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The Society for the study of flies (Diptera)

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#1 2019-05-18 17:24:45

Richard Dickson
DF Members
Name: Richard Dickson
Registered: 2008-11-24
Posts: 322

Rhamphomyia marginata in South Hampshire...at MV...unusual?

I was operating a lamp-and-sheet under a beech tree in a wood near West Meon last night, when a pair of Rhamphomyia marginata in copula appeared on the sheet.
I am delighted, but also a tad confused, since I thought this species was diurnal, and anyway didn't occur anywhere nearer than Kent.
Perhaps I shouldn't labour the point about it being diurnal, since on the same night we recorded Empis scutellata (a fairly regular occurrence), Empis stercorea (male det'd gen) and Platypalpus cothurnatus.

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#2 2019-05-19 09:12:30

conopid
DF Members
Name: Nigel Jones
From: Shrewsbury
Registered: 2008-02-27
Posts: 701
Website

Re: Rhamphomyia marginata in South Hampshire...at MV...unusual?

Hi Richard, the recording scheme has a 2009 record for R. marginata from the New Forest, so your record confirms its presence in Hampshire.


Nigel Jones
Shropshire

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#3 2019-05-20 10:13:24

Tony Irwin
DF Members
Name: Tony Irwin
From: Norwich
Registered: 2008-03-01
Posts: 825

Re: Rhamphomyia marginata in South Hampshire...at MV...unusual?

Hi Richard
My understanding is that most British records of marginata are from light traps.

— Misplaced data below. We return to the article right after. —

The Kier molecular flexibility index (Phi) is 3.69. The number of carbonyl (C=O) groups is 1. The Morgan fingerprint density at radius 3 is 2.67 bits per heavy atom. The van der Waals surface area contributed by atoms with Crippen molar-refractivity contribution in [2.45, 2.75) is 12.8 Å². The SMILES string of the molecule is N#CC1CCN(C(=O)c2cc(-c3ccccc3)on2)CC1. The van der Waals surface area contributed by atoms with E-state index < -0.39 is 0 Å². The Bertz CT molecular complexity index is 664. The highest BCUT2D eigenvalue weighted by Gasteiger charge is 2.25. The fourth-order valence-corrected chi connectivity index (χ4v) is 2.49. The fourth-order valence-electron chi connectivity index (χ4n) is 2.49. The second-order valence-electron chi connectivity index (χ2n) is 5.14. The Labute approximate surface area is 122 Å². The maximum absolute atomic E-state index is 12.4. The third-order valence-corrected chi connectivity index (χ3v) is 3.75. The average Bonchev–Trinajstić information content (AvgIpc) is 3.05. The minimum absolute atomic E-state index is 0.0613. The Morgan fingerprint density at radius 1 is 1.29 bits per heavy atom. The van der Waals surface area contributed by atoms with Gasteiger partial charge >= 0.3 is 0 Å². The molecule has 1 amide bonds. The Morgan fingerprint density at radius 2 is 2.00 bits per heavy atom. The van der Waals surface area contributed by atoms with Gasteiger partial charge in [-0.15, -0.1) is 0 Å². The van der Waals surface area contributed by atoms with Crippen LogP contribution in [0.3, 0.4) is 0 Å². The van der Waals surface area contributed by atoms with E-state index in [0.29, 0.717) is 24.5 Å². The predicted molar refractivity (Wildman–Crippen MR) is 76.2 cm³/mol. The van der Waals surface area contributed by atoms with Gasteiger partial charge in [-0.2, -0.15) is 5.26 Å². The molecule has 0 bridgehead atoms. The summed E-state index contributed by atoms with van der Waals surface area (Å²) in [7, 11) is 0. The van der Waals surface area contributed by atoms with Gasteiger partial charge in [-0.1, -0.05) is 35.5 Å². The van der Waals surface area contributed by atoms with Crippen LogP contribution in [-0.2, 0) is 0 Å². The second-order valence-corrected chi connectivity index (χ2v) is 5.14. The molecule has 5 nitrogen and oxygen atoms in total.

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#4 2019-05-20 16:00:48

Laurence Clemons
DF Members
Name: Laurence Clemons
Registered: 2008-04-02
Posts: 385

Re: Rhamphomyia marginata in South Hampshire...at MV...unusual?

Most British records are not from light traps. In 1995 and 1996 I made a special search for the species in East Kent and probably have more sightings than anyone else. Females begin to swarm from around 18:00 in open clearings in woodland. Males and single females have also been found in the early afternoon until about 17:00.

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#5 2019-05-20 19:13:36

Tony Irwin
DF Members
Name: Tony Irwin
From: Norwich
Registered: 2008-03-01
Posts: 825

Re: Rhamphomyia marginata in South Hampshire...at MV...unusual?

Thanks, Laurence - I must amend my copy of Falk and Crossley (2005) which states "Adults ... are almost exclusively taken at moth light-traps..."
Perhaps it would have been more accurate for me to say that most British recorders of marginata have found it in moth traps. wink
I confess I can't remember the last time I've collected at 18.00 - I suspect most dipterists have put their pooters away by then, but as you've demonstrated, perseverance pays off!

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